Kurian and his hand-picked team also recognized that transitions that were happening in the market would eventually position the company well. That equates to being in the right place at the right time, with the right types of storage products; NetApp had been out of sync for a few years while companies like EMC, Pure Storage, Fusion-io, Nimble and others bolted ahead with flash arrays.
"For example, the movement from hard disk to solid state storage allowed us to participate in parts of the market that were craving for the data management feature sets and expertise that we brought," Kurian said. "And where solid-state gave us a leg up on the competition, we've been fortunate to become the fastest-growing player in the SAN market.
"Who would have ever thought the CEO of NetApp would say that? It's because we are re-imagining SAN. We've been successful in growing into parts of mission-critical data centers that we didn't really participate in [previously]."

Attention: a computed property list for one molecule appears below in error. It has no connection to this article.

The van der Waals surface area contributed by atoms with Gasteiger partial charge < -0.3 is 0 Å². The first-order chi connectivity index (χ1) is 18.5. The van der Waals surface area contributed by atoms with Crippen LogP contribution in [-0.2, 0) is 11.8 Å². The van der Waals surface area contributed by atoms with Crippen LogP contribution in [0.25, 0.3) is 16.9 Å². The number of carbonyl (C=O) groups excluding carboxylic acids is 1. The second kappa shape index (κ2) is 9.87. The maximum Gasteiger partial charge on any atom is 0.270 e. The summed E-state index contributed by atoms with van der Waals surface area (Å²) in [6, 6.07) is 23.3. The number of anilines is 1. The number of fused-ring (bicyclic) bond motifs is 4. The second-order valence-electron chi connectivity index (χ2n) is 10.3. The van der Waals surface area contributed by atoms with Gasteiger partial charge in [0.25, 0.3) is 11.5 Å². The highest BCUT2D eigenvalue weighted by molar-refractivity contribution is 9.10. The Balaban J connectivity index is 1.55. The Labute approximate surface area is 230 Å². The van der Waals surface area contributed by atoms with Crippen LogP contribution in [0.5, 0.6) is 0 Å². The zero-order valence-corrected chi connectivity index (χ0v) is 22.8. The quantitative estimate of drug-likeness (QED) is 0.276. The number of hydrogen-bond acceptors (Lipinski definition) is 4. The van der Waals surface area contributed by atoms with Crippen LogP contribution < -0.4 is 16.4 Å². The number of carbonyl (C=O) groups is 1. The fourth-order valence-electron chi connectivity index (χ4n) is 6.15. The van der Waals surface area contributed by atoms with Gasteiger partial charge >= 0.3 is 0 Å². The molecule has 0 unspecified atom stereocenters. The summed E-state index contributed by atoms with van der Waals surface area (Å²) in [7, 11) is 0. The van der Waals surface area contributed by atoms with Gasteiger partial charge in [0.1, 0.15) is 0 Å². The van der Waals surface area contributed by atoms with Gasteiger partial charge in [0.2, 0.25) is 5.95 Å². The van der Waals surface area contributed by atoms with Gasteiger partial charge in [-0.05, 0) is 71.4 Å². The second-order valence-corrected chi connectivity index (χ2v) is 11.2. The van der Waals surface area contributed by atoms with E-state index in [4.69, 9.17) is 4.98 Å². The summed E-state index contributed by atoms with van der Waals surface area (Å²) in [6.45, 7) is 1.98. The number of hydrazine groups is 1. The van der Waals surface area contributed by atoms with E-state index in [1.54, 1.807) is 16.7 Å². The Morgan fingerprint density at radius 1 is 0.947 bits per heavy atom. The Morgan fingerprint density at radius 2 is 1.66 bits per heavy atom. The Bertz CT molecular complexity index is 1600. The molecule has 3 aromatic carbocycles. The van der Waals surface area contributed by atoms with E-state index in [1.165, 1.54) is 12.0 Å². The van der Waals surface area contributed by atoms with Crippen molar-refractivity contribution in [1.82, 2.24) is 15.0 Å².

Next Up: Building On-Premises, Cloud Fabrics
Cloud is the next phase of innovation and growth for NetApp, Kurian said.
"We see what customers will need for the era of multi-cloud and hybrid IT. Their own data centers need to be well-integrated and simple to manage, but those data centers need to be connected to public and managed cloud environments. So putting all of those pieces well-architected together is what we have called 'data fabric,' and we are delivering on that road map," Kurian said.
Stay tuned. There's a lot more to come from the "nice little file server company" that is beginning to circle the bases again and score runs.